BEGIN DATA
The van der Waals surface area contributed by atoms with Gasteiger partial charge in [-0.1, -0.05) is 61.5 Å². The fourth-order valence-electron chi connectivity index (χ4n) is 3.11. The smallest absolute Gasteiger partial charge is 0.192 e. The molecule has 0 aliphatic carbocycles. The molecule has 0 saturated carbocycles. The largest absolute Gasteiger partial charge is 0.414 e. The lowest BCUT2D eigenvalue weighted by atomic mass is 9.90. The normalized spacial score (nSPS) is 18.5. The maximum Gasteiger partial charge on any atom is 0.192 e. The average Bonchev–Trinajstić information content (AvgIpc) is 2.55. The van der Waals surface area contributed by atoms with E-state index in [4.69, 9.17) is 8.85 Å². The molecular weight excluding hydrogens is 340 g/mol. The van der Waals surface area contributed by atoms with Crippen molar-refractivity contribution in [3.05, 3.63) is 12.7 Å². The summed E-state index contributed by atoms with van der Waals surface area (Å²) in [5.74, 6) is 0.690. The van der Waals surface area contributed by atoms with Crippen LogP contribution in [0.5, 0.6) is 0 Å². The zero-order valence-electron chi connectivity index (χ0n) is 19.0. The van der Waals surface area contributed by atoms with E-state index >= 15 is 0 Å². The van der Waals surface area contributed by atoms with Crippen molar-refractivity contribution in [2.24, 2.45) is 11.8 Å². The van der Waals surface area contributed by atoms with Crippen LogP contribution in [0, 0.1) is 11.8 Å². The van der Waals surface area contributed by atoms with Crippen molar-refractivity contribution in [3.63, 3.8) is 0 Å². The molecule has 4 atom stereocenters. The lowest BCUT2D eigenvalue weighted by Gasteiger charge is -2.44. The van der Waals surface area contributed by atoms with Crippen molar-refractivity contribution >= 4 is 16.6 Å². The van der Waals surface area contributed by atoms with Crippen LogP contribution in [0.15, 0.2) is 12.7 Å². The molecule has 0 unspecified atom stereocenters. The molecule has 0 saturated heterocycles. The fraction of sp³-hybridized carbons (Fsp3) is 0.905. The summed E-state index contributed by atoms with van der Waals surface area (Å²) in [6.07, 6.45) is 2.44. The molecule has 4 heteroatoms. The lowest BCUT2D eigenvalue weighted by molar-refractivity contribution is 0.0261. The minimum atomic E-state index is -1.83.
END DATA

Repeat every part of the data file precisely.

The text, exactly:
The van der Waals surface area contributed by atoms with Gasteiger partial charge in [-0.1, -0.05) is 61.5 Å². The fourth-order valence-electron chi connectivity index (χ4n) is 3.11. The smallest absolute Gasteiger partial charge is 0.192 e. The molecule has 0 aliphatic carbocycles. The molecule has 0 saturated carbocycles. The largest absolute Gasteiger partial charge is 0.414 e. The lowest BCUT2D eigenvalue weighted by atomic mass is 9.90. The normalized spacial score (nSPS) is 18.5. The maximum Gasteiger partial charge on any atom is 0.192 e. The average Bonchev–Trinajstić information content (AvgIpc) is 2.55. The van der Waals surface area contributed by atoms with E-state index in [4.69, 9.17) is 8.85 Å². The molecular weight excluding hydrogens is 340 g/mol. The van der Waals surface area contributed by atoms with Crippen molar-refractivity contribution in [3.05, 3.63) is 12.7 Å². The summed E-state index contributed by atoms with van der Waals surface area (Å²) in [5.74, 6) is 0.690. The van der Waals surface area contributed by atoms with Crippen LogP contribution in [0.5, 0.6) is 0 Å². The zero-order valence-electron chi connectivity index (χ0n) is 19.0. The van der Waals surface area contributed by atoms with E-state index >= 15 is 0 Å². The van der Waals surface area contributed by atoms with Crippen molar-refractivity contribution in [2.24, 2.45) is 11.8 Å². The van der Waals surface area contributed by atoms with Crippen LogP contribution in [0, 0.1) is 11.8 Å². The van der Waals surface area contributed by atoms with Crippen molar-refractivity contribution in [3.63, 3.8) is 0 Å². The molecule has 4 atom stereocenters. The lowest BCUT2D eigenvalue weighted by Gasteiger charge is -2.44. The van der Waals surface area contributed by atoms with Crippen molar-refractivity contribution >= 4 is 16.6 Å². The van der Waals surface area contributed by atoms with Crippen LogP contribution in [0.15, 0.2) is 12.7 Å². The molecule has 0 unspecified atom stereocenters. The molecule has 0 saturated heterocycles. The fraction of sp³-hybridized carbons (Fsp3) is 0.905. The summed E-state index contributed by atoms with van der Waals surface area (Å²) in [6.07, 6.45) is 2.44. The molecule has 4 heteroatoms. The lowest BCUT2D eigenvalue weighted by molar-refractivity contribution is 0.0261. The minimum atomic E-state index is -1.83.